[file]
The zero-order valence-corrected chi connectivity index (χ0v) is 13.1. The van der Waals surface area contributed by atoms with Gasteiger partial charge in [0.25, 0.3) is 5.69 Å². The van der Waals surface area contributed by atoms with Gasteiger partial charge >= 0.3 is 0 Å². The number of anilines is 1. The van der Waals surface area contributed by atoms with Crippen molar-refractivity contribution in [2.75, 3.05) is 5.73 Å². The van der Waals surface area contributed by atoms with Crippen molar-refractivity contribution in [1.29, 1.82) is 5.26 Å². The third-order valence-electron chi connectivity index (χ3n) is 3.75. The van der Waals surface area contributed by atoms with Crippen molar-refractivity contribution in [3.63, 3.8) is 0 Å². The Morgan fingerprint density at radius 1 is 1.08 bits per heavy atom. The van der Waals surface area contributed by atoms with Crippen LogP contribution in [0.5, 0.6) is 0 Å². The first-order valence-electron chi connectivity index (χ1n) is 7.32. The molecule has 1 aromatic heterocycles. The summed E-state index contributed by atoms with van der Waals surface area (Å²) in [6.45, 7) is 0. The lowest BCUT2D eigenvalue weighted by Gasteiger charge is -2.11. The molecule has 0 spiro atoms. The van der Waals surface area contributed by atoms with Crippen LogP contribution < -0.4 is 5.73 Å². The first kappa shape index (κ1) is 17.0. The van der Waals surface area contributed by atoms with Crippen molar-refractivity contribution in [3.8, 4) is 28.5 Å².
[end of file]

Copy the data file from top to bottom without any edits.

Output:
The zero-order valence-corrected chi connectivity index (χ0v) is 13.1. The van der Waals surface area contributed by atoms with Gasteiger partial charge in [0.25, 0.3) is 5.69 Å². The van der Waals surface area contributed by atoms with Gasteiger partial charge >= 0.3 is 0 Å². The number of anilines is 1. The van der Waals surface area contributed by atoms with Crippen molar-refractivity contribution in [2.75, 3.05) is 5.73 Å². The van der Waals surface area contributed by atoms with Crippen molar-refractivity contribution in [1.29, 1.82) is 5.26 Å². The third-order valence-electron chi connectivity index (χ3n) is 3.75. The van der Waals surface area contributed by atoms with Crippen molar-refractivity contribution in [3.63, 3.8) is 0 Å². The Morgan fingerprint density at radius 1 is 1.08 bits per heavy atom. The van der Waals surface area contributed by atoms with Crippen LogP contribution in [0.5, 0.6) is 0 Å². The first-order valence-electron chi connectivity index (χ1n) is 7.32. The molecule has 1 aromatic heterocycles. The summed E-state index contributed by atoms with van der Waals surface area (Å²) in [6.45, 7) is 0. The lowest BCUT2D eigenvalue weighted by Gasteiger charge is -2.11. The molecule has 0 spiro atoms. The van der Waals surface area contributed by atoms with Crippen LogP contribution < -0.4 is 5.73 Å². The first kappa shape index (κ1) is 17.0. The van der Waals surface area contributed by atoms with Crippen molar-refractivity contribution in [3.8, 4) is 28.5 Å².